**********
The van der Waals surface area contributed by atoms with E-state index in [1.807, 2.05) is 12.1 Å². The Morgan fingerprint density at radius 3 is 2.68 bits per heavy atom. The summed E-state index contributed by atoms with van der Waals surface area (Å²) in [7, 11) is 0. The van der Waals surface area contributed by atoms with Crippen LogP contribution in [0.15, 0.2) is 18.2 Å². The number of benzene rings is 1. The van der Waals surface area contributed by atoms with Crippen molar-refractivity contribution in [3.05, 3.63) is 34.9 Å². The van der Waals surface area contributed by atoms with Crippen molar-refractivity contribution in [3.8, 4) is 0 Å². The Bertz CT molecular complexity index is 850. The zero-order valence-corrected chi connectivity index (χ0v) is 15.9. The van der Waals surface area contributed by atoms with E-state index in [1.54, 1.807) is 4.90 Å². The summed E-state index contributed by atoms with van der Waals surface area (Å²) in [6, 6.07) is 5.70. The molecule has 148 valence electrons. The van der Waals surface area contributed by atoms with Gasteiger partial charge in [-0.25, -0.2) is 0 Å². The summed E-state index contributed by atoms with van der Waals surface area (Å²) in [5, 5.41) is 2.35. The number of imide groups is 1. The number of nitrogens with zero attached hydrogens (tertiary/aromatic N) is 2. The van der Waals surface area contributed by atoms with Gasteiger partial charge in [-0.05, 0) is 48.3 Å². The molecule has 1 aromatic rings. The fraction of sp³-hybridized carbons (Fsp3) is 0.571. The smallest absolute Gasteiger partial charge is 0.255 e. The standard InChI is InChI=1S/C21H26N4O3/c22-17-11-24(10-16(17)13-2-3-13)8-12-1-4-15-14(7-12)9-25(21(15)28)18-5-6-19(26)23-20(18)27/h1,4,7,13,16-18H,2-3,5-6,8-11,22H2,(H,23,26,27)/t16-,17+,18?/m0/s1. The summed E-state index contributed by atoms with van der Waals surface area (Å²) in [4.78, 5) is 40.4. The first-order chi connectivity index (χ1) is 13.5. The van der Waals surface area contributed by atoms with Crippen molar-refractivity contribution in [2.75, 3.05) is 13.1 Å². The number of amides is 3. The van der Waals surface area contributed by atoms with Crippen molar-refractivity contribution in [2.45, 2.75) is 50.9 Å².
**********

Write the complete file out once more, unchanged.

The van der Waals surface area contributed by atoms with E-state index in [1.807, 2.05) is 12.1 Å². The Morgan fingerprint density at radius 3 is 2.68 bits per heavy atom. The summed E-state index contributed by atoms with van der Waals surface area (Å²) in [7, 11) is 0. The van der Waals surface area contributed by atoms with Crippen LogP contribution in [0.15, 0.2) is 18.2 Å². The number of benzene rings is 1. The van der Waals surface area contributed by atoms with Crippen molar-refractivity contribution in [3.05, 3.63) is 34.9 Å². The van der Waals surface area contributed by atoms with Crippen molar-refractivity contribution in [3.8, 4) is 0 Å². The Bertz CT molecular complexity index is 850. The zero-order valence-corrected chi connectivity index (χ0v) is 15.9. The van der Waals surface area contributed by atoms with E-state index in [1.54, 1.807) is 4.90 Å². The summed E-state index contributed by atoms with van der Waals surface area (Å²) in [6, 6.07) is 5.70. The molecule has 148 valence electrons. The van der Waals surface area contributed by atoms with Gasteiger partial charge in [-0.25, -0.2) is 0 Å². The summed E-state index contributed by atoms with van der Waals surface area (Å²) in [5, 5.41) is 2.35. The number of imide groups is 1. The number of nitrogens with zero attached hydrogens (tertiary/aromatic N) is 2. The van der Waals surface area contributed by atoms with Gasteiger partial charge in [-0.05, 0) is 48.3 Å². The molecule has 1 aromatic rings. The fraction of sp³-hybridized carbons (Fsp3) is 0.571. The smallest absolute Gasteiger partial charge is 0.255 e. The standard InChI is InChI=1S/C21H26N4O3/c22-17-11-24(10-16(17)13-2-3-13)8-12-1-4-15-14(7-12)9-25(21(15)28)18-5-6-19(26)23-20(18)27/h1,4,7,13,16-18H,2-3,5-6,8-11,22H2,(H,23,26,27)/t16-,17+,18?/m0/s1. The summed E-state index contributed by atoms with van der Waals surface area (Å²) in [4.78, 5) is 40.4. The first-order chi connectivity index (χ1) is 13.5. The van der Waals surface area contributed by atoms with Crippen molar-refractivity contribution in [2.75, 3.05) is 13.1 Å². The number of amides is 3. The van der Waals surface area contributed by atoms with Crippen molar-refractivity contribution in [2.45, 2.75) is 50.9 Å².